Effective communication is paramount to lead the most important asset of a fire organization– its firefighters and support staff. Successful administrators must be able to motivate every member of the department to get involved.

Financial Proficiency
Developing accounting and finance skills is another extremely important quality for fire leaders. Managing a critical service with limited funding is a huge challenge facing leaders in the fire service today. Improper financial calculations, especially during budget planning, can be devastating for a department.

Research Skills
Developing quality research skills is critical for administrators to secure funding. Applying for and receiving grants are critical for the survival of today’s departments. Fire leaders must have the ability to prepare persuasive and comprehensive grant applications. Progressive departments place grant submissions as a high priority and aggressively pursue grant funding in order to offset the burden to taxpayers.

Research is also critical when it comes to persuading municipalities to support the department. Whether you are pursuing the purchase of a piece of equipment or a service contract, it is critical to have a thorough knowledge of the product or service. Trust me, when you are standing before city council trying to secure the resources necessary for safe operations in your department, you want to have as much accurate information as possible. Most of these services and products are quite expensive and it is the responsibility of these community leaders to ask questions and understand the need before making a financial commitment. I advise leaders to do their homework, anticipate questions, and do the best to know the answers.

Delegation Skills
Delegation of tasks is critical for the long-term success of a department. The days of the Fire Chief making decisions without any input from other members of the organization are long gone. I use the analogy of a conductor of an orchestra to describe a Chief’s management of personnel and the importance of delegation of tasks. The Chief stands in front all alone looking at a big group wearing the same uniform and performing together to achieve the same goal. At certain times, a specific section needs to “step up” and perform alone. At the end, the whole group is performing together.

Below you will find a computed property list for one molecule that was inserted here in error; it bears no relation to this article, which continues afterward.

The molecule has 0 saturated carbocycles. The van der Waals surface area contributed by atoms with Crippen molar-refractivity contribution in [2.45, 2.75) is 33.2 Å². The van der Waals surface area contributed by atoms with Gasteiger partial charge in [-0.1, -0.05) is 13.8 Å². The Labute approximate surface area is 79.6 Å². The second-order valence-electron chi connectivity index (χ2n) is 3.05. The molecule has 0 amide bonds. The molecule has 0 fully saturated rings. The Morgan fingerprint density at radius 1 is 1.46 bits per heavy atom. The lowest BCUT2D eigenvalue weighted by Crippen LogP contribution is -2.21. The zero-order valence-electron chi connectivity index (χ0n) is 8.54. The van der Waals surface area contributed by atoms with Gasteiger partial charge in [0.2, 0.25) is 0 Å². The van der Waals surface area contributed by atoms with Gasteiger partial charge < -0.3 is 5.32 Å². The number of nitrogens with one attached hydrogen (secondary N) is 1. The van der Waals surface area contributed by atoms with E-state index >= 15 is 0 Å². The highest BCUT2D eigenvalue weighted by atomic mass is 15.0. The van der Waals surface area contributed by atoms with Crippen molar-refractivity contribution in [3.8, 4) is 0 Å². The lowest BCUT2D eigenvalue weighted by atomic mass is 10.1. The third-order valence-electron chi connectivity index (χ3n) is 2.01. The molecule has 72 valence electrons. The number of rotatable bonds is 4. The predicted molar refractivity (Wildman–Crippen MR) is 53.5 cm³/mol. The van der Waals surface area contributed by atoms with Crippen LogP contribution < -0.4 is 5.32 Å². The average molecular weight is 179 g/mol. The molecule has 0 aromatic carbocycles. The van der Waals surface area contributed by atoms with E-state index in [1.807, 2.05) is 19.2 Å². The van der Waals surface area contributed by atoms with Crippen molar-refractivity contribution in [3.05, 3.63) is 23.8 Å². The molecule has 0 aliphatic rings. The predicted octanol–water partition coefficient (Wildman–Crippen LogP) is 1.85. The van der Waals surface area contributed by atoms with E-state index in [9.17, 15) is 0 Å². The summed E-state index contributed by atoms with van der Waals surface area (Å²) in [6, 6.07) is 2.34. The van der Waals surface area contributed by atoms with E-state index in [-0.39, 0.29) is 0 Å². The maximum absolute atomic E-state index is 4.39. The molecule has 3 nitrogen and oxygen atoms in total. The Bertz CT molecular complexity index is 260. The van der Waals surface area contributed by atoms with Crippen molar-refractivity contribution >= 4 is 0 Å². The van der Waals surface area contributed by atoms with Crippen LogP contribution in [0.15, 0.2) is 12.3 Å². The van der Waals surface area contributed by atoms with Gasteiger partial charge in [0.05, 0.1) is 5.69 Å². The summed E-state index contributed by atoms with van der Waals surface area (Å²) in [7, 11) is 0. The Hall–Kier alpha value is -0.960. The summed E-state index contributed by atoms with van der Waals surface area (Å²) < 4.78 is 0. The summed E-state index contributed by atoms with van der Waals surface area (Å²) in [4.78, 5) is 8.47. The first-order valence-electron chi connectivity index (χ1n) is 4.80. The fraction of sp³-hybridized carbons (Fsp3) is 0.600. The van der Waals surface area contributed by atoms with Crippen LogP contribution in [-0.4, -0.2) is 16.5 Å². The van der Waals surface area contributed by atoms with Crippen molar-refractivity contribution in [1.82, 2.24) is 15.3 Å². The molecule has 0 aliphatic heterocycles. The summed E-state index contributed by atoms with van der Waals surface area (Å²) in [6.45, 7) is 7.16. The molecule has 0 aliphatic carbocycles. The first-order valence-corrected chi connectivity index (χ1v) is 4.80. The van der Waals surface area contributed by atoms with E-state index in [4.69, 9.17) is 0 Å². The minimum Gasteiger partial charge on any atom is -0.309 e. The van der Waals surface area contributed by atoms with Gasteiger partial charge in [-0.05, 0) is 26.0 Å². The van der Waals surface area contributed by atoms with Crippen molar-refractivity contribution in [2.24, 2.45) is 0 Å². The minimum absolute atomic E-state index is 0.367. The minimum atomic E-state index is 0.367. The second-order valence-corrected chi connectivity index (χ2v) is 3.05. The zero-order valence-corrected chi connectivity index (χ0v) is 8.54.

Lessons Learned
As of this writing, I am just a little more than six months into my new position. I have learned a lot and made a few mistakes. I am currently preparing to enter my first budget cycle, which I anticipate will provide a lot more lessons for me.

One of my biggest challenges has been maintaining a presence with the rank-and-file members and being supportive of their day-to-day needs. The new job is challenging, but very rewarding. I can honestly say I would not have been able to do this job effectively without the preparation that a formal education provided me. Completing my degree gave me the tools I needed to do this job effectively. My goal is not to just become a Fire Chief, but to retire as a successful Fire Chief.

James McLaughlin HeadshotAbout the Author: James McLaughlin has been in fire services since 1988. He has a B.S. in Fire Safety from Providence College and a M.A. in Emergency & Disaster Management from American Public University. He has numerous training experiences including the National Fire Academy as well as a fellowship at the John F. Kennedy School of Government at Harvard University. Professional affiliations include the International Association of Fire Chiefs, New England Association of Fire Chiefs and the International Association of Firefighters. He is currently the Fire & Emergency Management Education Coordinator at American Military University.

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Comment(2)

  1. Excellent first person account with insightful realizations. This information is vital to all fire administrators (and a few government officials I know) past, present and future. Thanks for taking the time to write. Greatly appreciated.